The United States has come under strong opposition from UN Security Council members to the Trump administration's declaration that it no longer considers Israeli settlements to be in violation of international law.
Monday's announcement by Secretary of State Mike Pompeo reversed a four-decade-old US position on Jewish settlements in the occupied Palestinian territories.
The Special Coordinator of the peace process, Nickolay Mladenov, told the Security Council on Wednesday that the position of the UN remains that settlement activity is a flagrant violation of international law and an obstacle to a peaceful solution.
He went on to affirm the importance of holding credible Palestinian elections. “A whole generation’s voice for the future has yet to be heard,” he said, describing intra-Palestinian division as “a cancer eating away at the aspiration for statehood, peace and the commitment to democracy.”
British Ambassador to the UN Karen Pierce stressed that her delegation’s position on settlements has not changed.
Speaking on behalf of five European countries - UK, France, Germany, Belgium and Poland — she reiterated in a joint statement that “all settlement activity is illegal under international law.”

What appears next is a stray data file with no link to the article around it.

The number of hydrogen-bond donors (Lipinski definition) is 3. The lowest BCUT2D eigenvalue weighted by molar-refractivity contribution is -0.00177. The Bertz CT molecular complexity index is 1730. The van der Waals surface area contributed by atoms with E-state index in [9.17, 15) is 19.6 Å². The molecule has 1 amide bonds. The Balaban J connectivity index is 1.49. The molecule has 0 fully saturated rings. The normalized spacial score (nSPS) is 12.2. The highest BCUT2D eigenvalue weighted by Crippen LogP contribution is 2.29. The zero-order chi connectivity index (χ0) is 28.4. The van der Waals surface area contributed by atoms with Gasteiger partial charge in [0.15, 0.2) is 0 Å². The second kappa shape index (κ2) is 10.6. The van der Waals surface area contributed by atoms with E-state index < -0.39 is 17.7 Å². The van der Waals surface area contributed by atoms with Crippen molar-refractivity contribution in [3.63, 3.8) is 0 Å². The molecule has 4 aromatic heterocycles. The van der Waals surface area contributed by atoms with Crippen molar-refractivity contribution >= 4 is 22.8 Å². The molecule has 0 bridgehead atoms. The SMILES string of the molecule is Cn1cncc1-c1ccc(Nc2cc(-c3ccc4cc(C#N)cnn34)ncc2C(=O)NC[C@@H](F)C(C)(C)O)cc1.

The Europeans called on Israel “to end all settlement activity, in line with its obligations as an occupying power,” saying such activity “erodes the viability of the two-state solution and the prospects for a lasting peace.”
They also reiterated concern “about the calls for a possible annexation of areas in the West Bank.”
Only Israel’s UN ambassador, Danny Danon, who is not a Council member, spoke in support of the US action, saying it “rights a historical wrong.”
He also called the criticism an “obstacle to peace” that is “preventing direct negotiations” between Israelis and Palestinians.
Cherith Norman Chalet, a deputy US ambassador, repeated Pompeo’s announcement on settlements, which repudiated a 1978 State Department legal opinion holding that civilian settlements in the occupied territories are “inconsistent with international law.”
She stressed that “this complex political problem” can be resolved only through direct Israeli-Palestinian negotiations.
“The US government is expressing no view on the particular legal status of any individual settlement, nor are we addressing or prejudging the ultimate status of the West Bank — that is for Israelis and Palestinians to decide,” Chalet said.